If you or someone in your family is living with a disability, holidays aren’t as simple as booking a flight and off you go. Here are some things for you consider when booking accessible travel.
Our top tips for accessible travel
As we look at the year ahead, it’s always nice to have something to look forward to, like a well-earned holiday. Australia has so many wonderful places to see and things to do that there’s no doubt you’ll find somewhere you’ll want to explore more of. But if you or someone in your family has a disability, travelling isn’t as simple as booking a ticket and off you go. If you’re travelling with a disability, here are some of the things you might need to consider before your long-awaited break.
Flying to your destination
When booking a flight, it’s always worth chatting with the airline first. You might need to find out how wheelchair accessible the airport is. Ask whether a wheelchair can be taken straight to the plane or whether you’ll need to borrow an airport chair.
If you have a child that has special needs like autism, you might need to chat about minimising anxiety. The airline might be able to help with faster check-in or have other suggestions for making your journey as smooth as possible.
If you have a medical condition, you also might need to find out about the best way to store medicines on the flights. Disabled air travel doesn’t need to be hard but it’s best to prepare well in advance so your flight goes as smoothly as possible.
Driving to your destination
Like flying, you’ll need to do a bit of extra preparation before you hit the road. One website that might be helpful (and really, everyone should have this bookmarked!) is the national toilet map.This site provides information on over 19,000 public toilets in Australia, including disability access.
Also, consider getting a Master Locksmiths Access Key (MLAK key). It allows people with disabilities 24/7 access to a network of accessible public facilities.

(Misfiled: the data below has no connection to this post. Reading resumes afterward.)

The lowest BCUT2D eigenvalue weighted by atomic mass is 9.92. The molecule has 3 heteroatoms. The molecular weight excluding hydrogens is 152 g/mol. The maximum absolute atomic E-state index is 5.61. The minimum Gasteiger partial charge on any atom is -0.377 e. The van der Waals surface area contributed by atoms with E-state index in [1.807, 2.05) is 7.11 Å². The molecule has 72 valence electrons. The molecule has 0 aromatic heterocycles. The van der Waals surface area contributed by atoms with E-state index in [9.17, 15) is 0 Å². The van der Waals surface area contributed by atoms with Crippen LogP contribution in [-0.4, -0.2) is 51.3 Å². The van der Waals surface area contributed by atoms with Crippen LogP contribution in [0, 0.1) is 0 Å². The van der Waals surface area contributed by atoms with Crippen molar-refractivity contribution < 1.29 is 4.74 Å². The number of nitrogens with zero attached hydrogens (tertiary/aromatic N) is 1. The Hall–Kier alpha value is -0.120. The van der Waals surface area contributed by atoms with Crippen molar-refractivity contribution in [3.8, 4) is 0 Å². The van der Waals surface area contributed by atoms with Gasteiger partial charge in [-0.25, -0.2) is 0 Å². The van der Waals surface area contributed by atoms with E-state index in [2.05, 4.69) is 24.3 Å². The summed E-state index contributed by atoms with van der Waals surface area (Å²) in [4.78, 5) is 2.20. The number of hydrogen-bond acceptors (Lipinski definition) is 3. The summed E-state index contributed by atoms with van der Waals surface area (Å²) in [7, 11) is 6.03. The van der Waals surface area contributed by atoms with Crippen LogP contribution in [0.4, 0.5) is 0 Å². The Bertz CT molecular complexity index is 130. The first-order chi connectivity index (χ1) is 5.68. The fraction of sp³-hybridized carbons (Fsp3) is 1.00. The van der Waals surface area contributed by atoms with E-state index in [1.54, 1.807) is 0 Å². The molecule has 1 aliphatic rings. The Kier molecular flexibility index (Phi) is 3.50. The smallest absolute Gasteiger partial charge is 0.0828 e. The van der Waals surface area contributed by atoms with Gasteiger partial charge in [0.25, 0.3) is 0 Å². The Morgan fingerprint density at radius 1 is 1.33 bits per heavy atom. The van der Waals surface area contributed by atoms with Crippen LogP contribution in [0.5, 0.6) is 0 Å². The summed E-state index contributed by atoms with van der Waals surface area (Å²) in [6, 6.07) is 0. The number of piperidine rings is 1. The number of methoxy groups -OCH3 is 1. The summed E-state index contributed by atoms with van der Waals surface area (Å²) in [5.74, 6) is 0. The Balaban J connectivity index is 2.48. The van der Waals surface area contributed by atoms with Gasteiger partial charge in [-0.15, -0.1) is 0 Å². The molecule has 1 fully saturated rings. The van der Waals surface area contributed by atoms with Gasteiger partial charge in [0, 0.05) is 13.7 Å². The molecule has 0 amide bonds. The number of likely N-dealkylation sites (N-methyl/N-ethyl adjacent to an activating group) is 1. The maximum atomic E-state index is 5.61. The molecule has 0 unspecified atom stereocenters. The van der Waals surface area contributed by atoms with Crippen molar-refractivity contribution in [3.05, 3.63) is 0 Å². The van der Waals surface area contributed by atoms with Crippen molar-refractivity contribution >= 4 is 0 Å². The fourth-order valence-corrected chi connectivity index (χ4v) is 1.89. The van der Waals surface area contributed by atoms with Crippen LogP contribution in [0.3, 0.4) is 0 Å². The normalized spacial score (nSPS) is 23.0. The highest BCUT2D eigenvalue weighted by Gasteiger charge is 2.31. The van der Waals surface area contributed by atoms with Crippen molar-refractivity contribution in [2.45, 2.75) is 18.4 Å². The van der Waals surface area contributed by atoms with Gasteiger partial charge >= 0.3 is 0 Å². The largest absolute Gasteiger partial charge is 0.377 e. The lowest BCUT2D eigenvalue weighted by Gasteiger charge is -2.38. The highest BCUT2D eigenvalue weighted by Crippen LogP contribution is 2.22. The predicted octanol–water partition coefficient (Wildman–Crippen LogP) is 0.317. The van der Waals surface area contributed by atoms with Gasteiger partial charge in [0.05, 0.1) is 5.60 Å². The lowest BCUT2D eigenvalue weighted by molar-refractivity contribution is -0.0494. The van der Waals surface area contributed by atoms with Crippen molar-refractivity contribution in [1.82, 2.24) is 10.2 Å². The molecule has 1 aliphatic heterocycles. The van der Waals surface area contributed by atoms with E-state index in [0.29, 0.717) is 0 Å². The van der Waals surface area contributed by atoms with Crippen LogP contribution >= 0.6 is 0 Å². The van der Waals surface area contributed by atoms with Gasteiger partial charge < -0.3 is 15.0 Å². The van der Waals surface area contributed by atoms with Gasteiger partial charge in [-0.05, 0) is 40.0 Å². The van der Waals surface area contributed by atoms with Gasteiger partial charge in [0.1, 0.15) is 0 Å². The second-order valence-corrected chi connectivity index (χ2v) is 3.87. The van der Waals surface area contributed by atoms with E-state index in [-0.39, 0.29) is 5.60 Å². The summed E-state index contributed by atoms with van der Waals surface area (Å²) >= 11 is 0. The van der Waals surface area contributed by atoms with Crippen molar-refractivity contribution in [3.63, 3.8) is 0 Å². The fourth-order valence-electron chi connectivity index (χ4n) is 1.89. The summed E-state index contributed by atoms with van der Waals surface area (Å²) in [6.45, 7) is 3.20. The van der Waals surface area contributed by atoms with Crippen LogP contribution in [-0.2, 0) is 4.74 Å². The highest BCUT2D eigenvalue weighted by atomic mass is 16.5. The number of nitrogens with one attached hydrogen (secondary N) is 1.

If you have a child that doesn’t cope with change very well, a social story could be a great way to prepare for your trip. Include typical aspects of a road trip like having snacks in the car, car games, looking at the scenery and even rest stops.
Choosing accessible accommodation
When choosing your accommodation, make sure you contact the provider directly about your needs. Some hotel rooms vary wildly in size and accessibility so it’s always worth checking. Ask questions like whether the room is on the ground floor or has a lift. Find out whether there is a roll in shower or any other accessible options like a shower chair.
There are also lots of accessible options out there like Seafarers Diamond Beach. This wheelchair friendly accommodation is right near the beach and even allows support dogs.
Another option is the Apex Foundation Chalet. This mountain lodge gives disabled children the opportunity to experience a snow holiday.
Consider a cruise
Cruises are a great, accessible holiday option for exploring Australia and abroad. Many ships have many accessible cabins that have ample space for a wheelchair. They also have additions like a drop-down shower seat, handheld showerhead and a toilet with grab rails.
Some have specialised kits for hearing impaired people like a vibrating bed shaker and door knock transmitter. There is often braille throughout the ship for vision impaired people.
Make sure you speak to a travel agent about what shore excursions are accessible so you and your family can take part in the ones you want to.
Book into a disabled travel tour
If you don’t want to organise a trip yourself, a tour could be the option for you. Depending on your needs, there are some wonderful providers that can even provide 1:1 support if required. Leisure Options is one accessible tour option, offering exciting trips around Australia and even overseas.
If you need a bit more information on travelling with a disability, there are many resources available online including from:
– Smart Traveller
– Independence Australia
– Lonely Planet
Zest Personalised Care is a registered NDIS Provider. Please get in touch if you’d like any more information about how we work with individuals to achieve their goals.